I may write once more from Dubai before we all meet at 09:00 at the Holiday Inn Express Jumeirah on 7 October. Safe travels and I look forward to meeting you soon.
Dr. Matthias Hammer
The third and final slot of the Biosphere Expeditions Malaysian Reef Check expedition has drawn to an exciting close this morning. We were anchored at Nipah, on the southern end of Tioman. This is the place referred to in a previous entry as the site of the amazing nocturnal racing worms. We pulled in at Nipah to discover the sandy sea floor peppered with large urchins, which each had a population of small black fish living between its spines. The really remarkable thing though, was the speed with which the urchins were chasing each other around. They were in twos and threes and moving at an unbelievable pace with one of the racers emitting a cloud of what I assume to be sperm. Incredible sight! What’s with Nipah and high speed invertebrates?
At around 03:00 in the night, a powerful squall woke us and intensified until Hylton, the skipper decided that the best course of action was to lift the anchor and head back to Tekek, rather than be slapped around at anchor for the rest of the night. What ensued was an exciting night run to Tekek and a very welcome calm in the duck pond at the marina. A very exciting end to a very interesting expedition!
Thanks to all the team members who made this research possible by donating their time, energy and money to this very worthy alternative to sitting on a beach with a book for their holiday. Thanks as well to Katie Yewdall the scientist whose project we helped to crew and Hylton Hines the skipper of the Araliya.
See you again on expedition some day, somewhere.
Tioman reefs courtesy of akroaster
The team from slot three of the Tioman Island Reef Check expedition have, despite some nervous apprehension, passed their full set of identification examinations with flying colours and are now ready to hit the high seas and begin surveys. We board the Araliya tomorrow for the final leg of this, the inaugural Malaysian expedition. The data these teams have gathered, will join a growing body of such data that the Reef Check organisation collects from coral reef locations around the world. The hard work of the team members from this and similar expeditions will be used by scientists, conservation organisations and policy makers to plot their course into the future as they develop their approaches to the management of these precious but poorly understood ecosystems. The people on this expedition could have had an easy holiday under an umbrella with a good book, but they have instead dedicated their time off work to a cause, which desperately needs their boots on the ground (or in this case fins). My hat off to all of you.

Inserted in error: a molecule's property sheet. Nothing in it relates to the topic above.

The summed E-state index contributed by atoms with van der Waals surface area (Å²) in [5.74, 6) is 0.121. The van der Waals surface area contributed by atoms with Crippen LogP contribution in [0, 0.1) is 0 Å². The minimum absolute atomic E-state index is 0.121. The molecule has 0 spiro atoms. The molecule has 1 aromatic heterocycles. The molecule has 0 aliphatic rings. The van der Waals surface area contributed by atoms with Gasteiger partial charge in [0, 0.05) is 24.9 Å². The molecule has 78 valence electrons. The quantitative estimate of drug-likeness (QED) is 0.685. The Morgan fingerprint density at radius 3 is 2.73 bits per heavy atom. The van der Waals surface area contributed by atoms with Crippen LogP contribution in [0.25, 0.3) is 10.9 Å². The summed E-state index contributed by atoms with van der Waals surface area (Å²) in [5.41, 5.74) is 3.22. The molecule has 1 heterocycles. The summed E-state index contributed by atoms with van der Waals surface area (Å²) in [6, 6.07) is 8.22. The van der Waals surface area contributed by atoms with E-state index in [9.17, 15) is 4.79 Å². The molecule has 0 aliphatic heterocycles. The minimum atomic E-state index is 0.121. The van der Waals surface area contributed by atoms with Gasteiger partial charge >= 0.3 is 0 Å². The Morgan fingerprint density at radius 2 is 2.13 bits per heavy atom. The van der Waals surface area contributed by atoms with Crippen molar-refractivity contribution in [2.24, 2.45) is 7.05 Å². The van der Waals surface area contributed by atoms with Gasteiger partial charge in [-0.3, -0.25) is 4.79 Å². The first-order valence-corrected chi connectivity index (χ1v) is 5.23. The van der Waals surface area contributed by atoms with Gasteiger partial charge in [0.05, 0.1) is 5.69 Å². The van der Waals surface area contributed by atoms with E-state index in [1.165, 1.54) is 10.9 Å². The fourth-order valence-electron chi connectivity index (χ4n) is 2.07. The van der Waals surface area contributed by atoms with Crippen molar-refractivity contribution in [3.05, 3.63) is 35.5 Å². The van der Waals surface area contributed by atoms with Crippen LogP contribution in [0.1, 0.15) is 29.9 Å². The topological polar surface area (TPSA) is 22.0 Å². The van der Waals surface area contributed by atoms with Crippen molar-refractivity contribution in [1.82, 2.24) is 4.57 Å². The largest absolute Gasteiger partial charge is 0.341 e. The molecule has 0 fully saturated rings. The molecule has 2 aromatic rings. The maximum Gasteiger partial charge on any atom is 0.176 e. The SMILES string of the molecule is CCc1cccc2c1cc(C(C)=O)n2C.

The first full day of Reef Check training for slot three of the Tioman Island expedition is going well. The difference between snappers and bream is not causing serious conniptions. The subject of “deep reefs” came up so I sent a quick email to Tom Bridge of James Cook University, an authority on the matter. Before the end of the classroom session, Tom had sent an elaborate and awesomely interesting reply on the nature and role of these off limit ecosystems. The reading of his email at the end of the class provided a brilliant opportunity to get input from a leader in an unusual field of reef research. It also showed how valuable are scientists who care enough to make such an effort to educate the public. Cheers Dr Bridge!
P.S. A video blog of slot 1 is now also available (see below).